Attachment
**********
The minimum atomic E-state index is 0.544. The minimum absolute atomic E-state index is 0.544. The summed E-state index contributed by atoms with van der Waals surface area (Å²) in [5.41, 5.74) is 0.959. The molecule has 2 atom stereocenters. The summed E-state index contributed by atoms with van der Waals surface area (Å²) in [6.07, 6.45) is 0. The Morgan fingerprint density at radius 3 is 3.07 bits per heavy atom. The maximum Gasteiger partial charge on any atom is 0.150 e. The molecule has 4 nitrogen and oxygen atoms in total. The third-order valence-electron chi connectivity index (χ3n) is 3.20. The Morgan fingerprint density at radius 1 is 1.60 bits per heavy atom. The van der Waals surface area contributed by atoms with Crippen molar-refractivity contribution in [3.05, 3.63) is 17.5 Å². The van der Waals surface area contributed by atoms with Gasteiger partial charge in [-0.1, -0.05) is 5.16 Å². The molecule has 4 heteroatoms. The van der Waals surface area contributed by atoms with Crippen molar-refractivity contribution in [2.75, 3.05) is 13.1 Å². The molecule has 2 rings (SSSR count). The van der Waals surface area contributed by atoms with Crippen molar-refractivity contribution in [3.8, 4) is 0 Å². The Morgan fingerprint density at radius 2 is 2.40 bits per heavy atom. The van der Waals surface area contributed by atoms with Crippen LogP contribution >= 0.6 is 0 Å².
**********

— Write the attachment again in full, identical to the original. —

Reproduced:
The minimum atomic E-state index is 0.544. The minimum absolute atomic E-state index is 0.544. The summed E-state index contributed by atoms with van der Waals surface area (Å²) in [5.41, 5.74) is 0.959. The molecule has 2 atom stereocenters. The summed E-state index contributed by atoms with van der Waals surface area (Å²) in [6.07, 6.45) is 0. The Morgan fingerprint density at radius 3 is 3.07 bits per heavy atom. The maximum Gasteiger partial charge on any atom is 0.150 e. The molecule has 4 nitrogen and oxygen atoms in total. The third-order valence-electron chi connectivity index (χ3n) is 3.20. The Morgan fingerprint density at radius 1 is 1.60 bits per heavy atom. The van der Waals surface area contributed by atoms with Crippen molar-refractivity contribution in [3.05, 3.63) is 17.5 Å². The van der Waals surface area contributed by atoms with Gasteiger partial charge in [-0.1, -0.05) is 5.16 Å². The molecule has 4 heteroatoms. The van der Waals surface area contributed by atoms with Crippen molar-refractivity contribution in [2.75, 3.05) is 13.1 Å². The molecule has 2 rings (SSSR count). The van der Waals surface area contributed by atoms with Crippen molar-refractivity contribution in [3.8, 4) is 0 Å². The Morgan fingerprint density at radius 2 is 2.40 bits per heavy atom. The van der Waals surface area contributed by atoms with Crippen LogP contribution >= 0.6 is 0 Å².